AD Course Map charts Alzheimer’s disease progression
By Igor Koval, Alexandre Bône, Maxime Louis, Thomas Lartigue, Simona Bottani, Arnaud Marcoux, Jorge Samper-González, Ninon Burgos, Benjamin Charlier, Anne Bertrand, Stéphane Epelbaum, Olivier Colliot, Stéphanie Allassonnière & Stanley Durrleman
Keywords: Alzheimer's disease Disease Progression Modelling Forecast of cognitive decline multimodality
In this paper, we have been able to simultaneously characterize the progression of cognitive assessments, the cortical thickness, meshes of the hippocampus and glucose consumption measured with PET-FDG over a period of 30 years during the course of Alzheimer’s disease.
Such a description allows to precisely quantify the influence of different cofactors on the disease progression. But more importantly, this description of unprecedented precision allows to position any individual on the disease timeline in order to forecast the values of his or her modalities up to 4 years ahead.
Some results are presented on www.digital-brain.org
Normative models of Alzheimer’s disease progression shown at 4 Alzheimer Age with estimated time until/from diagnosis. Bottom to top rows show alteration of brain glucose metabolism, hippocampus atrophy, cortical thinning and onset of cognitive decline. Black arrows and ellipses indicate some areas of great changes
Full title AD Course Map charts Alzheimer's disease progression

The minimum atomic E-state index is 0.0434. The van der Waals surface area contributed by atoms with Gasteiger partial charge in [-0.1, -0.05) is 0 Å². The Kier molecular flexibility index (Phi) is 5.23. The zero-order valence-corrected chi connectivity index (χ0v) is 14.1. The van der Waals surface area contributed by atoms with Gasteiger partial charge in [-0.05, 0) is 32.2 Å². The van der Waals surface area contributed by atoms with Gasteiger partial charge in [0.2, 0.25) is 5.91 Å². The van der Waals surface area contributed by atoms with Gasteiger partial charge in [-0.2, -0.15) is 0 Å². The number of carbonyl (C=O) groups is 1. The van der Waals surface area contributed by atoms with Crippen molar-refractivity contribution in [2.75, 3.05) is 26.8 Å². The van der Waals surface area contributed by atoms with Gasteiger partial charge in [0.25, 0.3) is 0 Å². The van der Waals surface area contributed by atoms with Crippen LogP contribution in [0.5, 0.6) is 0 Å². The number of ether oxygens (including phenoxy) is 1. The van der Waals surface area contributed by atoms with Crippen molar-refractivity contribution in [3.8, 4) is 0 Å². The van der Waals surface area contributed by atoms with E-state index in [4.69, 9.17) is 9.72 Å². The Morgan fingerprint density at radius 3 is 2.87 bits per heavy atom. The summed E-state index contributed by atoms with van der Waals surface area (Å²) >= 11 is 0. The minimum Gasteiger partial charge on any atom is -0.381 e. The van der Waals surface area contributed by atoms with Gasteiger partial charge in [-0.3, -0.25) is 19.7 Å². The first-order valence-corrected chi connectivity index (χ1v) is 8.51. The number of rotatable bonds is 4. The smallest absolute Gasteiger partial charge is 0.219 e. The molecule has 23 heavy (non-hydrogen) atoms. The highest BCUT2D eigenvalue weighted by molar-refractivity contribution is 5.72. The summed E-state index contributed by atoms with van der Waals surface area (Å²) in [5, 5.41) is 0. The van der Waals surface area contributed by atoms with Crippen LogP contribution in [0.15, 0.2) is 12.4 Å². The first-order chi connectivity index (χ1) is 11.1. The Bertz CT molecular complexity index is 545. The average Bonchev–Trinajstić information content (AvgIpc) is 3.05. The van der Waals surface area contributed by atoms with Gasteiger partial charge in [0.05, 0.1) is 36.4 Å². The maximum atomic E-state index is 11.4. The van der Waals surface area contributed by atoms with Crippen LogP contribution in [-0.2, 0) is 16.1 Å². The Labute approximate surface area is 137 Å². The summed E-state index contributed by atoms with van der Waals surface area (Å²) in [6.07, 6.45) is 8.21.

Alzheimer’s disease (AD) is characterized by the progressive alterations seen in brain images which give rise to the onset of various sets of symptoms. The variability in the dynamics of changes in both brain images and cognitive impairments remains poorly understood. This paper introduces AD Course Map a spatiotemporal atlas of Alzheimer’s disease progression. It summarizes the variability in the progression of a series of neuropsychological assessments, the propagation of hypometabolism and cortical thinning across brain regions and the deformation of the shape of the hippocampus. The analysis of these variations highlights strong genetic determinants for the progression, like possible compensatory mechanisms at play during disease progression. AD Course Map also predicts the patient’s cognitive decline with a better accuracy than the 56 methods benchmarked in the open challenge TADPOLE. Finally, AD Course Map is used to simulate cohorts of virtual patients developing Alzheimer’s disease. AD Course Map offers therefore new tools for exploring the progression of AD and personalizing patients care.